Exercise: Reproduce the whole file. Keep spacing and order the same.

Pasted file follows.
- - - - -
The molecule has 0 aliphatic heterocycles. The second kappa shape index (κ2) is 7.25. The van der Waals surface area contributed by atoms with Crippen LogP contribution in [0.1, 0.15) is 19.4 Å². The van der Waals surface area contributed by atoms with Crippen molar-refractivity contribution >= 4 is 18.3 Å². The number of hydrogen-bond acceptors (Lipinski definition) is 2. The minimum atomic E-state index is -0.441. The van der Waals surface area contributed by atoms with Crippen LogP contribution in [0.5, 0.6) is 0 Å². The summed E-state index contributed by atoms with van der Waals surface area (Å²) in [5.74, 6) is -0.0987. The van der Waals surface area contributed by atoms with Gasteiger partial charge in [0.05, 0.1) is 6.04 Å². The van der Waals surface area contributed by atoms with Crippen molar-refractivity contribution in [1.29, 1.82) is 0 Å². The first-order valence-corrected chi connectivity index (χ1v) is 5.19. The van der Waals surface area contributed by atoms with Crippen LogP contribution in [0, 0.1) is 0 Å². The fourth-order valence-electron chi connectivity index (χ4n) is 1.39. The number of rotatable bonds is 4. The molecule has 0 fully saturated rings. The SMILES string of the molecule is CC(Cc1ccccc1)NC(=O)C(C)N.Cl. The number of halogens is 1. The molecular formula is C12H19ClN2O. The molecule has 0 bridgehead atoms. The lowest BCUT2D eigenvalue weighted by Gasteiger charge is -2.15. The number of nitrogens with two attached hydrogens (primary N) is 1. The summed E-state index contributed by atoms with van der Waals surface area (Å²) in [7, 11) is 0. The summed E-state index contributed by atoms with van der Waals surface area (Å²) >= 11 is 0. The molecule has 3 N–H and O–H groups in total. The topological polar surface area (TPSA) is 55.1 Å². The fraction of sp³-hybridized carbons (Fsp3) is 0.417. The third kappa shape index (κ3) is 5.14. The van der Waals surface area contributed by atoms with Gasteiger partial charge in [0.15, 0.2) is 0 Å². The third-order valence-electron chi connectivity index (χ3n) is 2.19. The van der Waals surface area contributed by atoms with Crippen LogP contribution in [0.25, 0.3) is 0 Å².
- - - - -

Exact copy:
The molecule has 0 aliphatic heterocycles. The second kappa shape index (κ2) is 7.25. The van der Waals surface area contributed by atoms with Crippen LogP contribution in [0.1, 0.15) is 19.4 Å². The van der Waals surface area contributed by atoms with Crippen molar-refractivity contribution >= 4 is 18.3 Å². The number of hydrogen-bond acceptors (Lipinski definition) is 2. The minimum atomic E-state index is -0.441. The van der Waals surface area contributed by atoms with Crippen LogP contribution in [0.5, 0.6) is 0 Å². The summed E-state index contributed by atoms with van der Waals surface area (Å²) in [5.74, 6) is -0.0987. The van der Waals surface area contributed by atoms with Gasteiger partial charge in [0.05, 0.1) is 6.04 Å². The van der Waals surface area contributed by atoms with Crippen molar-refractivity contribution in [1.29, 1.82) is 0 Å². The first-order valence-corrected chi connectivity index (χ1v) is 5.19. The van der Waals surface area contributed by atoms with Crippen LogP contribution in [0, 0.1) is 0 Å². The fourth-order valence-electron chi connectivity index (χ4n) is 1.39. The number of rotatable bonds is 4. The molecule has 0 fully saturated rings. The SMILES string of the molecule is CC(Cc1ccccc1)NC(=O)C(C)N.Cl. The number of halogens is 1. The molecular formula is C12H19ClN2O. The molecule has 0 bridgehead atoms. The lowest BCUT2D eigenvalue weighted by Gasteiger charge is -2.15. The number of nitrogens with two attached hydrogens (primary N) is 1. The summed E-state index contributed by atoms with van der Waals surface area (Å²) in [7, 11) is 0. The summed E-state index contributed by atoms with van der Waals surface area (Å²) >= 11 is 0. The molecule has 3 N–H and O–H groups in total. The topological polar surface area (TPSA) is 55.1 Å². The fraction of sp³-hybridized carbons (Fsp3) is 0.417. The third kappa shape index (κ3) is 5.14. The van der Waals surface area contributed by atoms with Gasteiger partial charge in [0.15, 0.2) is 0 Å². The third-order valence-electron chi connectivity index (χ3n) is 2.19. The van der Waals surface area contributed by atoms with Crippen LogP contribution in [0.25, 0.3) is 0 Å².